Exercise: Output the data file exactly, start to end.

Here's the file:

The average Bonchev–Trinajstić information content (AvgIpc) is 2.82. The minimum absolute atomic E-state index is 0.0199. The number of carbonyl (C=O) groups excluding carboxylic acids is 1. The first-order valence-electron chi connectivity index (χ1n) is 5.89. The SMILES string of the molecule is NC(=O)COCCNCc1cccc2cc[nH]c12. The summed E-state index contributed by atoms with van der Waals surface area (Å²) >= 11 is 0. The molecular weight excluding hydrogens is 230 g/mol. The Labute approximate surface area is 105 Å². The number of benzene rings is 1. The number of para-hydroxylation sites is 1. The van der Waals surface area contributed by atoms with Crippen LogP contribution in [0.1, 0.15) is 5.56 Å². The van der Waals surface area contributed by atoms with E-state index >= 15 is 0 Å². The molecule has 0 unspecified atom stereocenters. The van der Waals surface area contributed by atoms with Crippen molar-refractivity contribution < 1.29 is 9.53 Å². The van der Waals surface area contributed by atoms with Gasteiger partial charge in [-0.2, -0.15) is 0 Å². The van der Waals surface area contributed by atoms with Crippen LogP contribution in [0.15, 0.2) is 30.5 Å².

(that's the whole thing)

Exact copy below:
The average Bonchev–Trinajstić information content (AvgIpc) is 2.82. The minimum absolute atomic E-state index is 0.0199. The number of carbonyl (C=O) groups excluding carboxylic acids is 1. The first-order valence-electron chi connectivity index (χ1n) is 5.89. The SMILES string of the molecule is NC(=O)COCCNCc1cccc2cc[nH]c12. The summed E-state index contributed by atoms with van der Waals surface area (Å²) >= 11 is 0. The molecular weight excluding hydrogens is 230 g/mol. The Labute approximate surface area is 105 Å². The number of benzene rings is 1. The number of para-hydroxylation sites is 1. The van der Waals surface area contributed by atoms with Crippen LogP contribution in [0.1, 0.15) is 5.56 Å². The van der Waals surface area contributed by atoms with E-state index >= 15 is 0 Å². The molecule has 0 unspecified atom stereocenters. The van der Waals surface area contributed by atoms with Crippen molar-refractivity contribution < 1.29 is 9.53 Å². The van der Waals surface area contributed by atoms with Gasteiger partial charge in [-0.2, -0.15) is 0 Å². The van der Waals surface area contributed by atoms with Crippen LogP contribution in [0.15, 0.2) is 30.5 Å².